A group of women, all rather similar in appearance although widely varying in apparent age, exited the train through the nearest door.  They might have represented three generations of the same family, visiting Sankirk together.  Apart from them, there appeared to be no other incoming passengers in that car; Yarec waited, but no one else emerged.  Farther down the train, two men were unloading a small shipment of cubical yellow boxes.  Yarec grew impatient, waiting for the information screen to announce that the train was finally boarding new passengers.  Under other circumstances, he might have barged aboard before the formal announcement, but right now, he knew it was better just to wait and not run the risk of attracting attention.  Eventually, the screen changed to display the sea green word “BOARDING,” and he and Mrissa slipped aboard.  They found seats together and stowed their minimal baggage by their feet.  Soon they heard the rumble of the brakes being released, and the train began to crawl backward out of the station.  Looking out through the small plastic windows, they saw the cold lights of the station fall away as they accelerated into the near blackness of the tunnel.  Mrissa sighed softly, feeling significantly safer than she had on the platform.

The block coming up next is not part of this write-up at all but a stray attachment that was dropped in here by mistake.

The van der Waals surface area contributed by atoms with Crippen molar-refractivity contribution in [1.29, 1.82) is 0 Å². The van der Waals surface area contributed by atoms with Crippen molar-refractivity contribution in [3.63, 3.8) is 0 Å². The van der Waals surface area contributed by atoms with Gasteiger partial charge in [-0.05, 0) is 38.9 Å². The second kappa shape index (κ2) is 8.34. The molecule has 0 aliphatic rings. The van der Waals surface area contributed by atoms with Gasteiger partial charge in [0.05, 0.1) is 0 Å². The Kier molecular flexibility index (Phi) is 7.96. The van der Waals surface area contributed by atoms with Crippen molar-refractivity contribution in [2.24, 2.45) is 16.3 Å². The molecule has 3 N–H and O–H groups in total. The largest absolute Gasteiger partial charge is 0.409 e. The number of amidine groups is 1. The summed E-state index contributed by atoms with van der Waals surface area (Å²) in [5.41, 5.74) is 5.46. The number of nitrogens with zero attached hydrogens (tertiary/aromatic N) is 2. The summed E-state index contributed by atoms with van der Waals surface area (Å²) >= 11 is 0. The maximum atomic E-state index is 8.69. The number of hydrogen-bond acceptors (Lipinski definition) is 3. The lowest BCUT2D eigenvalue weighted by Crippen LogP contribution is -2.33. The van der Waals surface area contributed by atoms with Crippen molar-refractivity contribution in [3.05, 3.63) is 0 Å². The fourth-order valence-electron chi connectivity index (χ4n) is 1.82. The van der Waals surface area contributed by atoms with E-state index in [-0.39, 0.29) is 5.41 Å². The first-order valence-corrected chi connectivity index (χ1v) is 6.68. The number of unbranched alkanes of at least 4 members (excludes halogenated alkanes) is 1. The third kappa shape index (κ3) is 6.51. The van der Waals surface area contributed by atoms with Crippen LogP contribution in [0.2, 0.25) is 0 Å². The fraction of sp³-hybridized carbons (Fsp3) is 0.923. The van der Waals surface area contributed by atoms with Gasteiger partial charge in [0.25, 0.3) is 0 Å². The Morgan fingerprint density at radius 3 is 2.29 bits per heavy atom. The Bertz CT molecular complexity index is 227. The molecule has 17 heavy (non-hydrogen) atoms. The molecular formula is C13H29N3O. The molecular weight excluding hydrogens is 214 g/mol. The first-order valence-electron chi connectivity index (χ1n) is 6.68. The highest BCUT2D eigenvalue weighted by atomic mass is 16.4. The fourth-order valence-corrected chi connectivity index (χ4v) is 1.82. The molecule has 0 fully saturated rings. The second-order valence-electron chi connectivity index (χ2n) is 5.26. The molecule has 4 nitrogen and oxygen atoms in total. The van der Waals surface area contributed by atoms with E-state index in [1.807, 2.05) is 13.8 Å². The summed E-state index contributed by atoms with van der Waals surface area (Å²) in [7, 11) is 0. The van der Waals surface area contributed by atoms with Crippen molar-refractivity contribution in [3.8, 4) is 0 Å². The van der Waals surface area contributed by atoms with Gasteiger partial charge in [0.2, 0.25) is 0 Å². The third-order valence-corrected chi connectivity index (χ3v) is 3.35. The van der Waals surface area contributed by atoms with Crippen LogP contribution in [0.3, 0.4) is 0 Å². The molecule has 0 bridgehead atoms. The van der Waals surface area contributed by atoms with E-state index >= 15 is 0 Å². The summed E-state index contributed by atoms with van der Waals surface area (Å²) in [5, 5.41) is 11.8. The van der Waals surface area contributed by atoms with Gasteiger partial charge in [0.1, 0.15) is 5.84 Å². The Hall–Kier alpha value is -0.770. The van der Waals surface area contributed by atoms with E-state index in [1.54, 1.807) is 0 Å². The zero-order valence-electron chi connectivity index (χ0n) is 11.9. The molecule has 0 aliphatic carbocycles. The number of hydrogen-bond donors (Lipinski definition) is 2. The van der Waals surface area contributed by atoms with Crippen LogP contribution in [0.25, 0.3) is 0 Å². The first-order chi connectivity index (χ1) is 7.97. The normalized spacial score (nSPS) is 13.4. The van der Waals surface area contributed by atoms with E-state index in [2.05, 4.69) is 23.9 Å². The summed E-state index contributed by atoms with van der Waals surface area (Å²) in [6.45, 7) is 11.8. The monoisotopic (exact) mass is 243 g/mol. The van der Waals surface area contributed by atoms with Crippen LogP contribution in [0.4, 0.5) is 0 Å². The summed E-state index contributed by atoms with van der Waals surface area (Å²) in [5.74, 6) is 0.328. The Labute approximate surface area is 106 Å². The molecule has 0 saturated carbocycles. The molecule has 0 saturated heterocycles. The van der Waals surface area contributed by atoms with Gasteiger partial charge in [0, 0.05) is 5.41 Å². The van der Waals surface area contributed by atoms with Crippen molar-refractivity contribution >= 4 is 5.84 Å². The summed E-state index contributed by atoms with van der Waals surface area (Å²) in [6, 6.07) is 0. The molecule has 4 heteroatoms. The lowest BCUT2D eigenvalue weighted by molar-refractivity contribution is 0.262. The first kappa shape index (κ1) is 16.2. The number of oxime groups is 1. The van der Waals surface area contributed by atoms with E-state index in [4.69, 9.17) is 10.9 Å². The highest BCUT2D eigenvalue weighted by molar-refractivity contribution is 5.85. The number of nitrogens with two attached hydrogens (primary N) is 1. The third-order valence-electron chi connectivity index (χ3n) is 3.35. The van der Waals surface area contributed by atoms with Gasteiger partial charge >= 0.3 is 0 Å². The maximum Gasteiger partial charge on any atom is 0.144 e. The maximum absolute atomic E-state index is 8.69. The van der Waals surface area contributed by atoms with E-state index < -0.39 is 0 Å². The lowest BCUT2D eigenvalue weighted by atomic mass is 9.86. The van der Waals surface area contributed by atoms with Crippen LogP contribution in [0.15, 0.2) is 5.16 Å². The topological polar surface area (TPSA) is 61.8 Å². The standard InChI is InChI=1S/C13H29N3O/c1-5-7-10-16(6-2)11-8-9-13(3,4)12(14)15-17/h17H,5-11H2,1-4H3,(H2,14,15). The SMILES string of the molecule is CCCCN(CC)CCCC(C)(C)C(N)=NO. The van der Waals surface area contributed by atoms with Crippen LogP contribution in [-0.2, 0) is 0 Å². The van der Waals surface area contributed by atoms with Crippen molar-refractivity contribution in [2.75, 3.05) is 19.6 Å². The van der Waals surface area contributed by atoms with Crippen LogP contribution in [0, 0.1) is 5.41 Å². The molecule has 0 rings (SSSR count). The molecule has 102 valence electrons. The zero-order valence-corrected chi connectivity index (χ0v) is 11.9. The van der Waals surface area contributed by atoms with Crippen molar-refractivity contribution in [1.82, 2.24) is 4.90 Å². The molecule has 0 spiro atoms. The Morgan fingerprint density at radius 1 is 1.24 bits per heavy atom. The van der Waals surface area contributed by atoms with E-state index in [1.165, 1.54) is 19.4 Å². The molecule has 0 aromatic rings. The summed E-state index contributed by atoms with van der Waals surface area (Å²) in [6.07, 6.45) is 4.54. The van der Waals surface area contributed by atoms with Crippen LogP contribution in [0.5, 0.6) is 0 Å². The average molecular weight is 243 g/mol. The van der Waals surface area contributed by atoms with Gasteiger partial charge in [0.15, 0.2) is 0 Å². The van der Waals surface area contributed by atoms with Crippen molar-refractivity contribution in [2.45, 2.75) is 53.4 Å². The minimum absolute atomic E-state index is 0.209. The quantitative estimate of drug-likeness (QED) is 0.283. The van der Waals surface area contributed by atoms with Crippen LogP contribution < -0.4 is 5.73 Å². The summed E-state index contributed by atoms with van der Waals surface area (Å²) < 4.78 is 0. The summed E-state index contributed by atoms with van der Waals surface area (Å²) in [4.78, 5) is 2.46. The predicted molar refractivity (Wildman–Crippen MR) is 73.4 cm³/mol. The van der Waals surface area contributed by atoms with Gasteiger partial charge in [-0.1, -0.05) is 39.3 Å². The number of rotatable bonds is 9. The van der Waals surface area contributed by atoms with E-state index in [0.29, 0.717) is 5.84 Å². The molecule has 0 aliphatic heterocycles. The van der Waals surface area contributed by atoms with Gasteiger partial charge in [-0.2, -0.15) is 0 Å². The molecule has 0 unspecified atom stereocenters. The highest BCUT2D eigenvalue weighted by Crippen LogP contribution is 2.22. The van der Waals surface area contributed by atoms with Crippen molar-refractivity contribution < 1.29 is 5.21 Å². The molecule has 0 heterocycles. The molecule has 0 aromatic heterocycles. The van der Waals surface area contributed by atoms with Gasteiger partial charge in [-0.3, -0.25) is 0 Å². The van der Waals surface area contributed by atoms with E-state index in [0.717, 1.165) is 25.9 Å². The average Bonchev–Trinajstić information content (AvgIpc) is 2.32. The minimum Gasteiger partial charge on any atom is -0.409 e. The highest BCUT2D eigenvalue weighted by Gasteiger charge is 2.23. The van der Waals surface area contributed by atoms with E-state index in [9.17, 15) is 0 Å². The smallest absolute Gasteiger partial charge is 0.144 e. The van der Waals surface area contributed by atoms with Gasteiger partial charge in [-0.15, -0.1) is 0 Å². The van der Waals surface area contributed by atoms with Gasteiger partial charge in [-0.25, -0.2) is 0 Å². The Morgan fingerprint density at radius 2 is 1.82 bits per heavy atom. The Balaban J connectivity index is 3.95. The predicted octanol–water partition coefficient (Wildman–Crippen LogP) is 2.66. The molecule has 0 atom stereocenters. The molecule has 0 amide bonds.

When the train emerged from the tunnel, they looked back toward Sankirk.  Even through the sheets of rain, Yarec could see the pillar of flame rising from the factory.  It was distorted, like a faint column of light ascending toward the gray blankets of cloud.  If there were still any lights from the festival, they had vanished into the storm, but the factory fire remained visible for a long time.